An Examination of the Copyright and Licencing Regime for Streaming Video-On-Demand Platforms View Larger Image 

January, 2022 - Rapheal Irenen

The advent of streaming video on demand platforms (SVOD) has made access to virtual content relatively easy. As a matter of fact, it is one of the many benefits that comes with the internet and technological evolution.

However, when sharing or transmitting virtual contents to consumers or subscribers, these platforms must ensure that the appropriate licences are obtained from holders of intellectual property rights to avoid claims of infringement.



Over the last two decades, we have witnessed the increasing utilisation of the internet to transmit cinematograph/virtual content (“content”) to consumers and viewers as against the use of cable, satellite television or a broadcast platform. With the emergence of Video-on-Demand platforms (“VOD/s”) like Netflix, Amazon Prime Video, Hulu, YouTube, Showmax Africa and Hot Star, contents that were initially conventionally transmitted to viewers through satellite television, cable or via a broadcast platform (as earlier noted) are now being transmitted digitally i.e., via the internet, either for free or based on a subscription arrangement.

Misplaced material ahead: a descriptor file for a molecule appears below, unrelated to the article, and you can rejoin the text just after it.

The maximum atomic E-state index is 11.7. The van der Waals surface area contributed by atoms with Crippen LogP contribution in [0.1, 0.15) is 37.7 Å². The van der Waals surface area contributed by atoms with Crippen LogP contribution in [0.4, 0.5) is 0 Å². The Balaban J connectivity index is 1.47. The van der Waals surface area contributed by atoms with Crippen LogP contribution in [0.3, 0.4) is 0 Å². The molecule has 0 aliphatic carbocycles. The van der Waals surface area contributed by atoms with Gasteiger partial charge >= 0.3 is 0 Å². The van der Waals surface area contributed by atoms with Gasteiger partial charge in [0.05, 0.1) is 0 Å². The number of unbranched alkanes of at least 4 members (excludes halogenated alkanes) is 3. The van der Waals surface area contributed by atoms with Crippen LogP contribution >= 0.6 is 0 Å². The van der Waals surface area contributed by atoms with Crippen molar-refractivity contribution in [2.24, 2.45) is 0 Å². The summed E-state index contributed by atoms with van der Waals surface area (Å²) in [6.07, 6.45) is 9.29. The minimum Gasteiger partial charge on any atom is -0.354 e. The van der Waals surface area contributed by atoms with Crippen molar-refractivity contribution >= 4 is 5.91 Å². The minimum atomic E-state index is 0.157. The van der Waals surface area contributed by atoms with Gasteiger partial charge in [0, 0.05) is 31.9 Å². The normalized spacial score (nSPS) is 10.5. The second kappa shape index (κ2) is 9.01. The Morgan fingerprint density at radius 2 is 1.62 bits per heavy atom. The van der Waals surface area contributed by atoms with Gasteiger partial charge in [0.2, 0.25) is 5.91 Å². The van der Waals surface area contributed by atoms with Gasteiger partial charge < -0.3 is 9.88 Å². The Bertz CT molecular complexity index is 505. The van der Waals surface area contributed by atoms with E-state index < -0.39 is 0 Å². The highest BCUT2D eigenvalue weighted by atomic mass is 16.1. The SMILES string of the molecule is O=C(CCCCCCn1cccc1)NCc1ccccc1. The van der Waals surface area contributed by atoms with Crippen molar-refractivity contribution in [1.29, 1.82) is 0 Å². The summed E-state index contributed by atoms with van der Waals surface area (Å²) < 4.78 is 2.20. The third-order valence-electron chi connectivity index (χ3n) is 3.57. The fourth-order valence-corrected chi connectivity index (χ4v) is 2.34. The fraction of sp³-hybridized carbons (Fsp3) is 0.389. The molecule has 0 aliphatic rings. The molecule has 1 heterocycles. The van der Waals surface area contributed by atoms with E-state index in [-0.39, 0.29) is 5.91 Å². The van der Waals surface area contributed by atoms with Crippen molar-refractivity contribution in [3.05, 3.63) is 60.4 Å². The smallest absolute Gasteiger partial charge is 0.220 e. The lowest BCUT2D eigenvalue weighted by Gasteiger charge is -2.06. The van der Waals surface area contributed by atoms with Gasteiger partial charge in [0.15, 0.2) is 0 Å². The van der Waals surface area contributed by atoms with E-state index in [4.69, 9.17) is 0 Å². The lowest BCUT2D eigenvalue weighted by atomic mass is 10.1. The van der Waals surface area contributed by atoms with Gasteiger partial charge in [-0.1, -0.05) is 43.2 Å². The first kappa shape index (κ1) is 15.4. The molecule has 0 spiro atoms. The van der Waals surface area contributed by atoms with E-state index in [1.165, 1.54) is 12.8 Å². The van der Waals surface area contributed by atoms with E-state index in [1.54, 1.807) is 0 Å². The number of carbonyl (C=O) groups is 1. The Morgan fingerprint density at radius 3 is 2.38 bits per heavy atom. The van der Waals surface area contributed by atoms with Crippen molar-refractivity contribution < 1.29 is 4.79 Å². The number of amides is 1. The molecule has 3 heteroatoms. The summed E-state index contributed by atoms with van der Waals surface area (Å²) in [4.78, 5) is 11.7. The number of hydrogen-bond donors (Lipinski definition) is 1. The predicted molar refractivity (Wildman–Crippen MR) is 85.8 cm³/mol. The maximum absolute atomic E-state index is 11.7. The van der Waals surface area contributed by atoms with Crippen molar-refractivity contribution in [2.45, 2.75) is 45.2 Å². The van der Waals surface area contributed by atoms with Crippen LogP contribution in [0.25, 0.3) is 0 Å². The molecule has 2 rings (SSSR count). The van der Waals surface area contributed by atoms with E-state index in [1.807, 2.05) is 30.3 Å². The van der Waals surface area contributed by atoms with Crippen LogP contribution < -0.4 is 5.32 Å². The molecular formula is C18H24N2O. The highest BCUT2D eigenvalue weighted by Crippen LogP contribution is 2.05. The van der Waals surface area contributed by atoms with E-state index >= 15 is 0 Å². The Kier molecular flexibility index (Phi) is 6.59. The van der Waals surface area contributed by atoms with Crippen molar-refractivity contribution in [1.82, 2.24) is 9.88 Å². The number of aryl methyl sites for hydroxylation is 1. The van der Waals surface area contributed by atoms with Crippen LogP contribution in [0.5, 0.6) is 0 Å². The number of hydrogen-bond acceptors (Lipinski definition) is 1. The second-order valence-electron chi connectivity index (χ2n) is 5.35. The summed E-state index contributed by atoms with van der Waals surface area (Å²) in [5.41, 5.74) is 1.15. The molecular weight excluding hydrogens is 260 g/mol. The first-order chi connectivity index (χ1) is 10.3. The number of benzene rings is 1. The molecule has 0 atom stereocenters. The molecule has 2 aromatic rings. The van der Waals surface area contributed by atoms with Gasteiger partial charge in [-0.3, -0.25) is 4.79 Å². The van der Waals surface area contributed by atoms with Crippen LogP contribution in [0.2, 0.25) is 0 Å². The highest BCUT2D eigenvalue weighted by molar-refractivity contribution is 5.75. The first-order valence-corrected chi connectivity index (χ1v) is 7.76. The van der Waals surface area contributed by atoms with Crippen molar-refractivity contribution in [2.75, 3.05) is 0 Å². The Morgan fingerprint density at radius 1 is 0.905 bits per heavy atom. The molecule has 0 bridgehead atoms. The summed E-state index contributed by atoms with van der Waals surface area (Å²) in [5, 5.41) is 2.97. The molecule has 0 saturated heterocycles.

It is instructive to note that the contents transmitted or distributed by these VODs are of two types; they are either content produced by the VODs themselves or contents produced by other content creators/producers and distributed by these VODs. With respect to the distribution of content produced by other content creators, it must be noted that these contents are not outrightly distributed to viewers, as certain requirements must be fulfilled, and indices met, before these VODs can proceed to distribute such contents to their subscribers or viewers.